Gluten Free

What’s all this Hype about Gluten Free?

Everywhere you look these days there is another product stating it is gluten free and you have probably asked yourself ‘is gluten that big a deal’ and ‘what really is gluten and how does it relate to me’.

A little about Gluten?

Gluten is a protein found in wheat (including kamut and spelt), barley, rye, malts and triticale. It can also be found in many other ‘processed’ foods as it is used as a food additive in the form of a flavoring, stabilizing or thickening agent, often as “dextrin”. Additionally, a gluten-free diet may exclude oats, however the medical field is divided on whether oats are an allergen or if there is coross-contamination during the milling process by other allergens. A gluten-free diet is the only medically accepted treatment for celiac disease.

The term gluten-free is generally used to indicate foods containing a supposed harmless level of gluten rather than a complete absence. The exact level at which gluten is harmless is widely debated. A recent medical study concluded that consumption of less than 10 mg of gluten per day is unlikely to cause any problems, although research is still in its infancy.  Regulation of the label gluten-free varies widely by country too. In the United States, the FDA issued regulations in 2007 limiting the use of “gluten-free” in food products to those with less than 20 ppm of gluten (this amount represents the current international standard).

 

How do I know If I’m Gluten Sensitive?

It is important to note that if you really feel you have a serious problem that could involve the implication of gluten, see your family doctor first to get tested before you start a Gluten Free Diet. After you are on a gluten-free diet, there is no way to test for celiac disease or gluten sensitivity, and having a medical diagnosis can be important for your health and make things much easier for you in the long run.  With that said, there are over 300 different symptoms associated with gluten sensitivity ranging from:

~digestive issues (diarrhea, constipation, indigestion, reflux, weight gain, weight loss, bloating, abdominal pain…)
~mental health issues (depression, anxiety, mood swings, behavior problems…)
~inflammation issues (aching joints, bones, muscles, increased asthma…)
~neurological issues (migraines, vertigo, tingling, numbness, weird sensations…)
~a wide variety of malnutrition-related and other issues (fatigue, brain fog, canker sores, osteoporosis, infertility, enamel problems, missed periods, painful periods, night sweats, thyroid problems, frequent infections…)

How Gluten Affects the Body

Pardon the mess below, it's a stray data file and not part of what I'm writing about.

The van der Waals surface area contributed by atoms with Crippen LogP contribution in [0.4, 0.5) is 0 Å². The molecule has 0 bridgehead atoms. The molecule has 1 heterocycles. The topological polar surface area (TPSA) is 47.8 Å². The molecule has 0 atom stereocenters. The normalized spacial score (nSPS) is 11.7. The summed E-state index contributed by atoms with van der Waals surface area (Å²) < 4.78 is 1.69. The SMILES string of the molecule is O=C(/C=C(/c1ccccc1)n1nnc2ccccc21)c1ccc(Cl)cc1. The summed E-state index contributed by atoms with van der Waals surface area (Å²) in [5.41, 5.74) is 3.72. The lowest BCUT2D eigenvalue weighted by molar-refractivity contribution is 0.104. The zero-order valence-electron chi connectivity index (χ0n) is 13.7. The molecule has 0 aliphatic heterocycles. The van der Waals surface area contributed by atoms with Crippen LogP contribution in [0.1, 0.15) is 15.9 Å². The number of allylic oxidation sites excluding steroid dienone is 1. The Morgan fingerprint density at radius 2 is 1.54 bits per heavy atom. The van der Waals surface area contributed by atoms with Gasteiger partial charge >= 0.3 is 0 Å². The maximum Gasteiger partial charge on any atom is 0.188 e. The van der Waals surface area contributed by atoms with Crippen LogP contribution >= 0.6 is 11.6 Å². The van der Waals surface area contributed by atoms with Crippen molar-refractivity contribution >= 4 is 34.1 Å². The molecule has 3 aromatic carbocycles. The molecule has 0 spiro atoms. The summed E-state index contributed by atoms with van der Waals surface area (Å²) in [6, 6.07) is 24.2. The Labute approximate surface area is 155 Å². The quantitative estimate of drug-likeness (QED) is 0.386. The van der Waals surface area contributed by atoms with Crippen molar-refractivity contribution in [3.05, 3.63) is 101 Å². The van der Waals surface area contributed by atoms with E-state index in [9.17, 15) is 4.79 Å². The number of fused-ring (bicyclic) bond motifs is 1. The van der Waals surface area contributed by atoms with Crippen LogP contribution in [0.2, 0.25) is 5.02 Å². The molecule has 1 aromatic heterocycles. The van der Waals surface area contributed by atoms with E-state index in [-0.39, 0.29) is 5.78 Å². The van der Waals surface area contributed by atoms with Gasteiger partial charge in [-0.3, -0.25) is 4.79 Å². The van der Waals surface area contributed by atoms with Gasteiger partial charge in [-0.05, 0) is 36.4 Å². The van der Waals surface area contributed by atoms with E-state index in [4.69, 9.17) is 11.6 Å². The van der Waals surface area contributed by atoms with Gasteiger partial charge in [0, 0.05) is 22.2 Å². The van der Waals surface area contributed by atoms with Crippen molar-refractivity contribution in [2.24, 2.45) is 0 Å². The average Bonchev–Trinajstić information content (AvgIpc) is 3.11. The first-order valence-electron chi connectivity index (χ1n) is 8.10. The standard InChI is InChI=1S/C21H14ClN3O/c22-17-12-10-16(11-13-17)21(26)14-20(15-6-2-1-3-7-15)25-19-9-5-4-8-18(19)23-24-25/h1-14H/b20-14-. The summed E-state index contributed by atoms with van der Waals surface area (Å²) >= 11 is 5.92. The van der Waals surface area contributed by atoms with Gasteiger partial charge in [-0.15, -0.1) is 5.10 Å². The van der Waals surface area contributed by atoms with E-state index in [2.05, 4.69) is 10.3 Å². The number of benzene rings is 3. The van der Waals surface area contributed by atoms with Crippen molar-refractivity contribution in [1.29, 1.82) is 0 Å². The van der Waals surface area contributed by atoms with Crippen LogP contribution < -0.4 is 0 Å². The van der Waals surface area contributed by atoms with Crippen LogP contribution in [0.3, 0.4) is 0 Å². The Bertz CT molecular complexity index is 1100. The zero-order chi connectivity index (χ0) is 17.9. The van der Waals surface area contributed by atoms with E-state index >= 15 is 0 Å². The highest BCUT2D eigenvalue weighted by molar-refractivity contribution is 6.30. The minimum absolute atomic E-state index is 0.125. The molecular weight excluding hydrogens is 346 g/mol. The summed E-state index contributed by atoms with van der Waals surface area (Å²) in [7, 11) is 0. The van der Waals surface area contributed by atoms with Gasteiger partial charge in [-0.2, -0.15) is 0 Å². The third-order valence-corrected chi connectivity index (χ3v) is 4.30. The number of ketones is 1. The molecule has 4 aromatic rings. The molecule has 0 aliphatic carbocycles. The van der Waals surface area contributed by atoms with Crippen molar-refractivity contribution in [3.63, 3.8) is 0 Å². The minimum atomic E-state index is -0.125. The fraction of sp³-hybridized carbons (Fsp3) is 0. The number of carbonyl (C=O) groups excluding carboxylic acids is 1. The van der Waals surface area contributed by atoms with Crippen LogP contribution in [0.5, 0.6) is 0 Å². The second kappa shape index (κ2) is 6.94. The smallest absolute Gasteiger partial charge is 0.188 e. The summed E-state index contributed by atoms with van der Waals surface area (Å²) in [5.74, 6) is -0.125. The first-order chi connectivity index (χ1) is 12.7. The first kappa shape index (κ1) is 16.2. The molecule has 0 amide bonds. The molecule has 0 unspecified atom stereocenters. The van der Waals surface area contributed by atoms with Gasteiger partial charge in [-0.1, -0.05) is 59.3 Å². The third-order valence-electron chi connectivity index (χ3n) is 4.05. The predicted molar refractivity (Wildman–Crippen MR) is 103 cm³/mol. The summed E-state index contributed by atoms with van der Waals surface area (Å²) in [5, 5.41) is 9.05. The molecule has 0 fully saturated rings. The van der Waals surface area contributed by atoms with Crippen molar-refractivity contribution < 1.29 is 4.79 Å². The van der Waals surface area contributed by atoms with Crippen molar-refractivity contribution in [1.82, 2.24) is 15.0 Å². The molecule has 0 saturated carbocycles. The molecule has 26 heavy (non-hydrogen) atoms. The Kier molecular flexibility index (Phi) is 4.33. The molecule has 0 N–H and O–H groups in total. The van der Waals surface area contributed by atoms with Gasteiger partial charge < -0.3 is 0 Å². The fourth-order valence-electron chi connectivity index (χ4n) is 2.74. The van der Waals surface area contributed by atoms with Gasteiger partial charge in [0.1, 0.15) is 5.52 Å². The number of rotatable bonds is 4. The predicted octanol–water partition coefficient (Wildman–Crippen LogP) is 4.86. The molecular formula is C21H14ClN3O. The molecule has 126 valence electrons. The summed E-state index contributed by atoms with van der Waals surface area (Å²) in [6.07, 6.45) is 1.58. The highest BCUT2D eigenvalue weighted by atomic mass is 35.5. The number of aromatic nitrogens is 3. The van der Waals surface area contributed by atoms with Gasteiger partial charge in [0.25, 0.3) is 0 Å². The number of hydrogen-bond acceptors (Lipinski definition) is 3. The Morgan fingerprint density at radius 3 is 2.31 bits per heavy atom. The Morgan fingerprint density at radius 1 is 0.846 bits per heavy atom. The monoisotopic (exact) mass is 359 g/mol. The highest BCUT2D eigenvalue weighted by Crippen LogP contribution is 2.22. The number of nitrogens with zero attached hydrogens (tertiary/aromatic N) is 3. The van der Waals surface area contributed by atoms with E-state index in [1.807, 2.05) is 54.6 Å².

About one percent of the population has celiac disease, an autoimmune disease associated with high gluten sensitivity. When people suffering from celiac’s eat gluten, it triggers an immune response where the body attacks itself, eventually destroying the villi of the intestines and making it difficult for your body to absorb the nutrients you require. Fortunately, a very strict gluten free diet has been show to almost always leads to a complete recovery. However, in rare cases, usually those that have been left untreated for an extremely long time, permanent nerve damage in the intestinal walls can result. Celiac disease can also lead to many other debilitating, even deadly conditions, from other autoimmune diseases to cancer.

It is interesting to note about 12 percent of the population has elevated antibodies in their blood indicating some form of immune response to eating gluten, but they do not present with the classic damage to the intestines that is used to define celiac disease. Some of these people also have severe and wide-ranging symptoms. A recent study showed that even without the damaged villi of the so-called “gold standard” for celiac disease, those who have these elevated antibodies to gluten still have an elevated risk of death if they do not go on a gluten free diet.

Some medical practitioners, primarily in the alternative therapy field think that a much higher percent of the population experience negative health impacts (ranging from digestive problems to fatigue) from eating gluten. Grains are very hard to digest to begin with, and with advancing agriculture and through selective breeding in the seed industry, the gluten content in the grains we eat has drastically increased. But almost everyone agrees that more research is needed to understand the full spectrum of gluten sensitivity.

Test Yourself!

Again, if you think you may have a serious issue please see your family doctor before undertaking any new diet.

Do you suffer from any of these symptoms:

~tired
~sluggish
~mucousy
~gas and bloating
~intestinal upsets

Try a gluten-free diet for 2 weeks and see how you feel.  Better yet try the Paleo Diet which is naturally gluten-free and discover how much energy you have always had but your body was being held back by gluten.  Remember it is not as easy as omitting bread and pasta out of your diet, gluten finds its way in to so many of our day to day products so be sure to read labels carefully, and sorry boys… Beer contains lots of gluten.

Make a journal of how you are feeling now, what you are eating and then start your Paleo diet, continue that journal and make sure you are noting down your moods and physical health and energy levels.

To make food choices easy on yourself get a copy of Paleo Cookbooks and discover a wonderful variety of delicious, healthy recipes.

Recipes for the Paleo Diet

 

One Comments

  1. Keep up the great piece of work, I read few articles on this site and I think that your weblog is very interesting and has got lots of wonderful information.

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